Since Beijing took greater central control over tax revenues in 1994, there has been fiscal-system asymmetry between the centralized administration of revenue, which is parceled up and sent back to local authorities as transfer payments, and the decentralized responsibility for spending that had been given to the provinces in the 1980s. More than two-thirds of spending is in the hands of provinces, prefectures, counties and townships, with central government controlling the balance. The transfer payments subsidize some of that spending in all provinces, up to half of it in the poorer ones. It is a rudimentary way of managing public finances and one that has left a mish-mash of local-government financing vehicles to circumvent the system, including captive commercial investment companies though which local governments borrow. There are an estimated 3,000 of these across the country, some on creakier footings than others.
Provinces have been given only limited authority to tap capital markets. In the Asian financial crisis and again during the 2008/09 global financial crisis Beijing sold bonds through the finance ministry on the provinces’ behalf. Last year 200 billion yuan ($29 billion)-worth of bonds were issued by provinces such as Anhui, Guangxi, Heilongjiang, Inner Mongolia and Jilin. Beijing funded less than a third of its 4 trillion yuan stimulus package directly and relied on the provinces to find the rest. The size of each bond issue was determined by the capital needs of each province, which favored central and western provinces, which would not have been the case if conventional credit scoring had been employed.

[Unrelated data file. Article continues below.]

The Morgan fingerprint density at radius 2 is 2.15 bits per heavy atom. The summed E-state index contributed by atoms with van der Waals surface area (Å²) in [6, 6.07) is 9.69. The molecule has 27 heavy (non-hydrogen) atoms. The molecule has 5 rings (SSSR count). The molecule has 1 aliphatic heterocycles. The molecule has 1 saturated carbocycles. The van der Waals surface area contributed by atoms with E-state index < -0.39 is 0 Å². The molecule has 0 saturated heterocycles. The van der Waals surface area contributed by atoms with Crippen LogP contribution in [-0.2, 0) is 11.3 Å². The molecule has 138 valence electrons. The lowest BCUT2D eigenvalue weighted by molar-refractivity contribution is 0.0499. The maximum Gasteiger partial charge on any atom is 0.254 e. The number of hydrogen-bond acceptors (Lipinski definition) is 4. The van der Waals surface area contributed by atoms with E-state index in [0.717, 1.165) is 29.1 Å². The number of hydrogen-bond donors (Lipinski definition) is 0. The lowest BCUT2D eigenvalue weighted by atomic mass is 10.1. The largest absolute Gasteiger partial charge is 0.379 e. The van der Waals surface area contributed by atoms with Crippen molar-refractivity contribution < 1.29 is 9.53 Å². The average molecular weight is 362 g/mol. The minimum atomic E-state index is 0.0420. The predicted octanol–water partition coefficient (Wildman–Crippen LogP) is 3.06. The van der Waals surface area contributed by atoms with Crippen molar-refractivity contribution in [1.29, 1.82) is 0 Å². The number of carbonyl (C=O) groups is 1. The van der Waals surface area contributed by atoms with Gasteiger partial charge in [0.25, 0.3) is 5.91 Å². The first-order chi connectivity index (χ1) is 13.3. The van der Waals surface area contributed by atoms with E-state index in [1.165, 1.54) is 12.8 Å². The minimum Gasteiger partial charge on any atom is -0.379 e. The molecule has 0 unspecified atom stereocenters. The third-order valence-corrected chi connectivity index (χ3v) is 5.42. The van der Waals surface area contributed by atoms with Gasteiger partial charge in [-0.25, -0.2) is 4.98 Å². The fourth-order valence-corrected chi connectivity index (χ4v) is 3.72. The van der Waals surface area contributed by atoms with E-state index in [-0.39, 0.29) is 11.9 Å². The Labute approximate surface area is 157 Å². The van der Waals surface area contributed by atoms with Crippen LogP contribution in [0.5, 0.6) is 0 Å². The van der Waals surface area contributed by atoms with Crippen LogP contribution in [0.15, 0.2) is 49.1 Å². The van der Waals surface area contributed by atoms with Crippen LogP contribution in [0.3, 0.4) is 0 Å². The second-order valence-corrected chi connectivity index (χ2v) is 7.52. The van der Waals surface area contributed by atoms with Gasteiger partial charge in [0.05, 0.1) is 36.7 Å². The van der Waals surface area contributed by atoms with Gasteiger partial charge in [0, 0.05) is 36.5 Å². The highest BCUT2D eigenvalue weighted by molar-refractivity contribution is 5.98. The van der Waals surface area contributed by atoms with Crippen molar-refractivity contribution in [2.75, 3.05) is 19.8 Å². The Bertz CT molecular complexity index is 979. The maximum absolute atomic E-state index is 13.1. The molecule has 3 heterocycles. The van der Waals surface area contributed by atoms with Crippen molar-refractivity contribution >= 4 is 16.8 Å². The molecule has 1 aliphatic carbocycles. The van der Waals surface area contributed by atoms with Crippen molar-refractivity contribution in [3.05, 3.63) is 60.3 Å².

Reports in the 21st Century Business Herald (via Bloomberg) say that provincial governments are to be given more freedom to access capital markets under new rules being drafted by the State Council. These have partly been inspired by Beijing’s growing concern about local-government borrowing growing out of control. Two-fifths of last year’s 9.6 trillion yuan in new bank loans went to local governments. And there are similar concerns about the fast growth of non-loan debt. Thus greater freedom to issue bonds will come at a price: tight restrictions on extra-system financing through local governments’ investment units.
While the immediate priority is to clean up and rein in local government debt growth before it becomes another bubble, the development of a local-government bond market is in Bejing’s long-term plan for developing financial markets. However, it will move slowly. Beijing is wary of giving provinces more control over their own development, at the expense of central control. It will still have to guarantee the debt of many provinces for sometime to come, and there is a real risk that some of the weaker provinces won’t able to maintain their debt service. A quick glance west to Greece or east to California reveals the trouble fiscally wayward and heavily indebted national and local governments can get into. Having prided itself on avoiding the worst excesses of the prelude to the recent global financial crisis, Beijing doesn’t want to go there.